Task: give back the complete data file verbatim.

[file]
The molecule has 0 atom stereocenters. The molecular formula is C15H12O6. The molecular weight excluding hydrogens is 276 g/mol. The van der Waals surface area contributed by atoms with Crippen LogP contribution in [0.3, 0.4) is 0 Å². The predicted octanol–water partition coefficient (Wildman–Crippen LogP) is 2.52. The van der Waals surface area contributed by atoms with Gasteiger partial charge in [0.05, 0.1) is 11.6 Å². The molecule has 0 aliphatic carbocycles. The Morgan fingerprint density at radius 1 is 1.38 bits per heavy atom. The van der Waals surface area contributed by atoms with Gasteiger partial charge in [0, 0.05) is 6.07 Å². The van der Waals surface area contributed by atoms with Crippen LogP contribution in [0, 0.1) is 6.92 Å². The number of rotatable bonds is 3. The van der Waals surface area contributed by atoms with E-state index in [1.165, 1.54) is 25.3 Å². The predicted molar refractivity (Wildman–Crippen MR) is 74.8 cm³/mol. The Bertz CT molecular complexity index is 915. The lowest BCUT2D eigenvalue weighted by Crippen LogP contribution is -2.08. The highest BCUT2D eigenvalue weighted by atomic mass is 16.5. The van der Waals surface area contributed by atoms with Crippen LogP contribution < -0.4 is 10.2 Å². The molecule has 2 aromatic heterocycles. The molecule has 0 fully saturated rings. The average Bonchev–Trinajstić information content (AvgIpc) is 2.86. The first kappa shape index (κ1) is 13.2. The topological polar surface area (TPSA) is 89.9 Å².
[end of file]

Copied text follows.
The molecule has 0 atom stereocenters. The molecular formula is C15H12O6. The molecular weight excluding hydrogens is 276 g/mol. The van der Waals surface area contributed by atoms with Crippen LogP contribution in [0.3, 0.4) is 0 Å². The predicted octanol–water partition coefficient (Wildman–Crippen LogP) is 2.52. The van der Waals surface area contributed by atoms with Gasteiger partial charge in [0.05, 0.1) is 11.6 Å². The molecule has 0 aliphatic carbocycles. The Morgan fingerprint density at radius 1 is 1.38 bits per heavy atom. The van der Waals surface area contributed by atoms with Gasteiger partial charge in [0, 0.05) is 6.07 Å². The van der Waals surface area contributed by atoms with Crippen LogP contribution in [0, 0.1) is 6.92 Å². The number of rotatable bonds is 3. The van der Waals surface area contributed by atoms with E-state index in [1.165, 1.54) is 25.3 Å². The predicted molar refractivity (Wildman–Crippen MR) is 74.8 cm³/mol. The Bertz CT molecular complexity index is 915. The lowest BCUT2D eigenvalue weighted by Crippen LogP contribution is -2.08. The highest BCUT2D eigenvalue weighted by atomic mass is 16.5. The van der Waals surface area contributed by atoms with Crippen LogP contribution < -0.4 is 10.2 Å². The molecule has 2 aromatic heterocycles. The molecule has 0 fully saturated rings. The average Bonchev–Trinajstić information content (AvgIpc) is 2.86. The first kappa shape index (κ1) is 13.2. The topological polar surface area (TPSA) is 89.9 Å².